rds rds - 1 year ago 126
Java Question

How do I assert that a List contains exactly one instance of a particular class?

I'd like to test that a list contains instances of an object.

For instance, with a single instance:


The array returned from tested
does contain exactly one object of instance
However my test fails with:

java.lang.AssertionError: Not true that <[ExpectedType@7c781c42]> contains exactly <[an instance of ExpectedType]>. It is missing <[an instance of ExpectedType]> and has unexpected items <[ExpectedType@7c781c42]>

How can I write this test?

Answer Source

You're trying to write a test to see if a List contains exactly one instance of a particular class using Hamcrest and Truth. Instead, you should be writing this test with either Hamcrest or Truth. Hamcrest and Truth are both libraries for making tests more expressive, each with their own particular usage, style, and syntax. You can use them alongside each other in your tests if you like, but chaining their methods together as you are doing is not going to work. (Maybe you got confused because both libraries can have assertions that start with assertThat?) So for this particular test, you need to pick one of them and go with it.

Both libraries, however, are lacking the built-in functionality of checking that a List has one and only one item that satisfies a condition. So with either library, you have two options: either you can do a little bit of pre-processing on the list so that you can use a built-in assertion, or you can extend the language of the library to give it this functionality.

The following is an example class that demonstrates both options for both libraries:

import com.google.common.collect.FluentIterable;
import com.google.common.truth.*;
import org.hamcrest.*;
import org.junit.Test;

import java.util.*;

import static com.google.common.truth.Truth.assertAbout;
import static com.google.common.truth.Truth.assert_;
import static org.hamcrest.MatcherAssert.assertThat;
import static org.hamcrest.Matchers.*;

public class ExactlyOneInstanceTest {
    List<Object> myList = Arrays.asList("", 3, 'A', new Object());

    public void hamcrestBuiltInTestExactlyOneInstance() {
        long theNumberOfStringsInMyList = myList.stream().filter(o -> o instanceof String).count();
        assertThat(theNumberOfStringsInMyList, equalTo(1L));

    public void hamcrestExtendedTestExactlyOneInstance() {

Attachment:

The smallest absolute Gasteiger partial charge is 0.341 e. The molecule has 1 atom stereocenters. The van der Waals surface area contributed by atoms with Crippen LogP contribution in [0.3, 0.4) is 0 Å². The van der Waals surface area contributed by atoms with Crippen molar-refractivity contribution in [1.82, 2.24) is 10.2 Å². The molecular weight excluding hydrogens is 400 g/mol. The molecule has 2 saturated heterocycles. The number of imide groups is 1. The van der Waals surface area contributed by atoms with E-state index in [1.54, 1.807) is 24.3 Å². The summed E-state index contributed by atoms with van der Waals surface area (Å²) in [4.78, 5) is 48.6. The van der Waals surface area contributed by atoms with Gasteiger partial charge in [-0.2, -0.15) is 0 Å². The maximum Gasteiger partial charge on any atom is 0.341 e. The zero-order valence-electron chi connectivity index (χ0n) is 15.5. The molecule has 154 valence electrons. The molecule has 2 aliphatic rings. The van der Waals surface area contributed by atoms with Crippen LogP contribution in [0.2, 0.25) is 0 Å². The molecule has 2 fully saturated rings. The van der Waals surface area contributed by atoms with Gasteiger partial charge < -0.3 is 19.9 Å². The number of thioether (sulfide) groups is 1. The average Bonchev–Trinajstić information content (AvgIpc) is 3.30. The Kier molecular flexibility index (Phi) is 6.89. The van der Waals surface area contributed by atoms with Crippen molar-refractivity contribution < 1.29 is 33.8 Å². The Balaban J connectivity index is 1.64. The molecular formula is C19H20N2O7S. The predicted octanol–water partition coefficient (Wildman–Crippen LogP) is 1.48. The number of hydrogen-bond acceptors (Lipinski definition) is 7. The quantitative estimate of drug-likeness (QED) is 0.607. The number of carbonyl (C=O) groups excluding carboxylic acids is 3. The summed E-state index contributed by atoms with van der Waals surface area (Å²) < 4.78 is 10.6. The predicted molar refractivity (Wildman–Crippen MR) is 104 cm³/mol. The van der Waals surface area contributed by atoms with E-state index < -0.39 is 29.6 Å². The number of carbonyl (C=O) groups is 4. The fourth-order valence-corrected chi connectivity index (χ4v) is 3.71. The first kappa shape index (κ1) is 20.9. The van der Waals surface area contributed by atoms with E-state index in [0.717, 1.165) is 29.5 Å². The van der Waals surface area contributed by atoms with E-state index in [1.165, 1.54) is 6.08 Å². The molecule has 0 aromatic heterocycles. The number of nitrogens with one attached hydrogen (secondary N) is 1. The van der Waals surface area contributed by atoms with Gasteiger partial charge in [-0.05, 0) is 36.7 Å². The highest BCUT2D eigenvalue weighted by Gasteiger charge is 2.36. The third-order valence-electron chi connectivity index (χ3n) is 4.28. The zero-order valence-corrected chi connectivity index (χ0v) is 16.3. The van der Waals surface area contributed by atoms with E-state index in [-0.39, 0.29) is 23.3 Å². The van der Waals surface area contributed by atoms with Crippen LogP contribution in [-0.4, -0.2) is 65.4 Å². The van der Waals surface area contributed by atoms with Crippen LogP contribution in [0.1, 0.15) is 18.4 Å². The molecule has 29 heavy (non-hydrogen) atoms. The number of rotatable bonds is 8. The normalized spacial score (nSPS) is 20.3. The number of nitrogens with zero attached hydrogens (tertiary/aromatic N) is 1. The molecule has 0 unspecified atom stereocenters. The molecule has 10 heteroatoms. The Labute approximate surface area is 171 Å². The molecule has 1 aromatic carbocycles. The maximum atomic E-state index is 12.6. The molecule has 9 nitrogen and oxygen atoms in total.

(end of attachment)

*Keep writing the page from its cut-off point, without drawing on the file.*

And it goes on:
assertThat(myList, HasExactlyOne.itemThat(is(instanceOf(String.class))));

    public void truthBuiltInTestExactlyOneInstance() {
        long theNumberOfStringsInMyList = myList.stream().filter(o -> o instanceof String).count();
        // can't static import Truth.assertThat because of name clash,
        // but we can use this alternative form

    public void truthExtendedTestExactlyOneInstance() {

    // Hamcrest custom matcher
    static class HasExactlyOne<T> extends TypeSafeDiagnosingMatcher<Iterable<? super T>> {
        Matcher<? super T> elementMatcher;

        HasExactlyOne(Matcher<? super T> elementMatcher) {
            this.elementMatcher = elementMatcher;

        public static <T> Matcher<Iterable<? super T>> itemThat(Matcher<? super T> itemMatcher) {
            return new HasExactlyOne<>(itemMatcher);

        public void describeTo(Description description) {
                .appendText("a collection containing exactly one item that ")

        protected boolean matchesSafely(Iterable<? super T> item, Description mismatchDescription) {
            return FluentIterable.from(item).filter(o -> elementMatcher.matches(o)).size() == 1;

    // Truth custom extension
    static <T> SubjectFactory<ExtendedIterableSubject<T>, Iterable<T>> iterable() {
        return new SubjectFactory<ExtendedIterableSubject<T>, Iterable<T>>() {
            public ExtendedIterableSubject<T> getSubject(FailureStrategy fs, Iterable<T> target) {
                return new ExtendedIterableSubject<>(fs, target);

    static class ExtendedIterableSubject<T> extends IterableSubject<ExtendedIterableSubject<T>, T, Iterable<T>> {
        ExtendedIterableSubject(FailureStrategy failureStrategy, Iterable<T> list) {
            super(failureStrategy, list);

        void containsExactlyOneInstanceOf(Class<?> clazz) {
            if (FluentIterable.from(getSubject()).filter(clazz).size() != 1) {
                fail("contains exactly one instance of", clazz.getName());

Try running and looking over that class and use whichever way seems most natural for you. When writing future tests, just try sticking with the built-in assertions available to you and try to make the intent of the @Test methods and their assertions instantly readable. If you see that you are writing the same code multiple times, or that a test method is not so simple to read, then refactor and/or extend the language of the library you're using. Repeat until everything is tested and all tests are easily understandable. Enjoy!

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